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Cladistic Relationships Among Anoles (Sauria: Iguanidae)

Craig Guyer and Jay M. Savage
Systematic Zoology
Vol. 35, No. 4 (Dec., 1986), pp. 509-531
DOI: 10.2307/2413112
Stable URL: http://www.jstor.org/stable/2413112
Page Count: 23
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Cladistic Relationships Among Anoles (Sauria: Iguanidae)
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Abstract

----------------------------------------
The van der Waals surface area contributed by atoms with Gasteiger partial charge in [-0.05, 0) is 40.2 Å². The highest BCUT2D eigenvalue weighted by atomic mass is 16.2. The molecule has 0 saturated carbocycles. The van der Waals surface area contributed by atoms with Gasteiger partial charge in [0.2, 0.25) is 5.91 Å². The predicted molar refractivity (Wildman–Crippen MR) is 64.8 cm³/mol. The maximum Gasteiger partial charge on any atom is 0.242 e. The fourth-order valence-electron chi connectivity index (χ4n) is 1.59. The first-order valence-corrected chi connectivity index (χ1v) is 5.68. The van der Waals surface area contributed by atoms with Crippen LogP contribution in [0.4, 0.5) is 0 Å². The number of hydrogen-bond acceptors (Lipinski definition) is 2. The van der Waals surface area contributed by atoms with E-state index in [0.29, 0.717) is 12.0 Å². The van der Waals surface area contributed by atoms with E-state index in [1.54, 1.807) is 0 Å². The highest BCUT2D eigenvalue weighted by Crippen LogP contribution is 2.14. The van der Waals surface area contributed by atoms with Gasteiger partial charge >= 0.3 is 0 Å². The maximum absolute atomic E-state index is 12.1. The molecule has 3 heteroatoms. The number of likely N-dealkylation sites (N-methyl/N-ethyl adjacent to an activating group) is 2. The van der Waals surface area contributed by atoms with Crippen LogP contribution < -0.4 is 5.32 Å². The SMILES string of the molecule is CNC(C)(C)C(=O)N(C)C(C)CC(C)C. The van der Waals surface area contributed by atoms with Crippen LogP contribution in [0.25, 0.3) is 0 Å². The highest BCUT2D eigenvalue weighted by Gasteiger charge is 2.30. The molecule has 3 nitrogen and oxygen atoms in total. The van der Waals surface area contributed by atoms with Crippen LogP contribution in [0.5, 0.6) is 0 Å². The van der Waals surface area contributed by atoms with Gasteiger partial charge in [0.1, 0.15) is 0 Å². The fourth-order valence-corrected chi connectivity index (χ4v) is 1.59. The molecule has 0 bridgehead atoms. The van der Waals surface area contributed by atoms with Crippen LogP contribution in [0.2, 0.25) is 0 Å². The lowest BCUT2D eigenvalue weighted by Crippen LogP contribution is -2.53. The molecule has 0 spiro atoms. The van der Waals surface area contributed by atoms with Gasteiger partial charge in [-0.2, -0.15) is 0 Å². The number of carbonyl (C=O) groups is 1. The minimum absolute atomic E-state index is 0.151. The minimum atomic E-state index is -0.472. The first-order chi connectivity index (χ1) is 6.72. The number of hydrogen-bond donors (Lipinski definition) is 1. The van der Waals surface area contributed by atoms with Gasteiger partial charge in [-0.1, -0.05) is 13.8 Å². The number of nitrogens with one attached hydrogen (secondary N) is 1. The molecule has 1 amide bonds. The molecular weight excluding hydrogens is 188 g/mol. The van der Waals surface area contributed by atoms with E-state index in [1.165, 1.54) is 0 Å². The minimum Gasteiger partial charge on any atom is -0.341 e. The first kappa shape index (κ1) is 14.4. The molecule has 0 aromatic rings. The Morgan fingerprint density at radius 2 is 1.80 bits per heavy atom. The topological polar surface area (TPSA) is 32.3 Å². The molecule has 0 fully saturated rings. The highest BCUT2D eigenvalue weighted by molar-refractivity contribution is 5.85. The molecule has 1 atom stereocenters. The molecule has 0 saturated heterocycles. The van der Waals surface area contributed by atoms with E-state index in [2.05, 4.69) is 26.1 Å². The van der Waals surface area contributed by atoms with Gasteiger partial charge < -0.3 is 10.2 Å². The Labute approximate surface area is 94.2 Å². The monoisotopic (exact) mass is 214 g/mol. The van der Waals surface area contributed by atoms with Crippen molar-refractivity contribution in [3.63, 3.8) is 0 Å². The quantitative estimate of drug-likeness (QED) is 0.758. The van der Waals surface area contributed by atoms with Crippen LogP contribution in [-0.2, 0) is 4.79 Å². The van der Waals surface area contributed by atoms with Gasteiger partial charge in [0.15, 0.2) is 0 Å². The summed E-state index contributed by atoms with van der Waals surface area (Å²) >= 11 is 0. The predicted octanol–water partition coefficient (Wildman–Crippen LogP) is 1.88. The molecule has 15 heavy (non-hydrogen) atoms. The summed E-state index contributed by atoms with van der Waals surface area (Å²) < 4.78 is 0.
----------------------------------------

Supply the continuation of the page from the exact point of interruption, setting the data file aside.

Relationships among lizards of the anole genera Chamaeleolis, Chamaelinorops, Phenacosaurus, and Anolis (sensu lato) are discussed based upon a cladistic analysis of osteological, karyological, and albumin immunological data. Osteological data support a sister-group relationship of carolinensis subsection and beta section anoles, while anoles of the bimaculatus-cristatellus-cybotes, cuvieri series, and latifrons series are sequentially more distantly related to this terminal cluster. Karyological data support five major groupings. One of these groups represents those forms with the primitive karyotype for lizards and includes: Chamaeleolis, Chamaelinorops, and Phenacosaurus; the cuvieri, cybotes, and latifrons series; and most of the carolinensis subsection. Two groups with advanced karyotypes characterize the cristatellus and bimaculatus series, respectively. The remaining two groups of karyotypes characterize the beta subsection. One population of beta anoles possesses the modal karyotype of both of these groups suggesting a saltatorial evolution of chromosomes within anoles and making difficult the determination of relations among the five groupings of karyotypes. Albumin immunological data support a close sister-group relationship among the beta section, and the cristatellus and bimaculatus series, while the carolinensis series and latifrons series are sequentially more distantly related. Within Anolis (sensu lato), five distinct monophyletic lineages are recognized as genera. The latifrons series (placed in the genus Dactyloa) is derived relative to the primitive anole genera in the presence of autotomic septa on the caudal vertebrae and reduced numbers of aseptate caudal vertebrae. The cuvieri series (placed in Semiurus) shares with other advanced anoles the derived conditions for the shape of the parietal, parietal cresting, total number of parasternal ribs, and number of attached parasternal ribs, but lacks the derived condition of occipital region of more advanced anoles. The bimaculatus-cristatellus-cybotes series (placed in Ctenonotus) represents a lineage possessing a derived condition of the occipital region and a derived total number of parasternal ribs but lacks the derived shape of the interclavicle. The most derived lineages-the carolinensis subsection and beta section-are linked by the derived shape of the interclavicle. The carolinensis subsection is diagnosed by derived numbers of lumbar vertebrae and constitutes the genus Anolis. The beta section is diagnosed by derived processes on the caudal vertebrae and is placed in the genus Norops. This systematic arrangement eliminates the paraphyletic nature of the alpha section and punctatus subsection. Although some aspects of current distribution patterns of anoles must be due to dispersal events, it appears that vicariant events provided the impetus for the separation of the anole genera into their current ranges. On the basis of a cladogram of areas and recent geological evidence of vicariant and accretional events in the Caribbean, it seems that a widespread ancestral distribution of anoles throughout Central and South America, connected by a proto-Greater Antilles bridge, was fragmented by geological events forcing part of the proto-Greater Antilles northeastward towards their present location. This fragmented the distribution of primitive anoles in South America (Phenacosaurus and Dactyloa), and on Hispaniola and Cuba (Chamaelinorops and Chamaeleolis, respectively) from the ancestors of the advanced forms on Central America and associated portions of the rest of the proto-Greater Antilles. More advanced anole genera were added to the Caribbean by additional geological activity which separated the remainder of the proto-Greater Antilles into a Hispaniolan-Puerto Rican block and a Cuban-Hispaniolan block. Separation and accretion of these blocks brought Semiurus, Ctenonotus, and Anolis to their present distributions, leaving Norops on Central America as well as on an attached block that later separated to become Jamaica. The closing of the Panamanian portal allowed extensive invasion of South America by Norops and less extensive invasion of Central America by Dactyloa.

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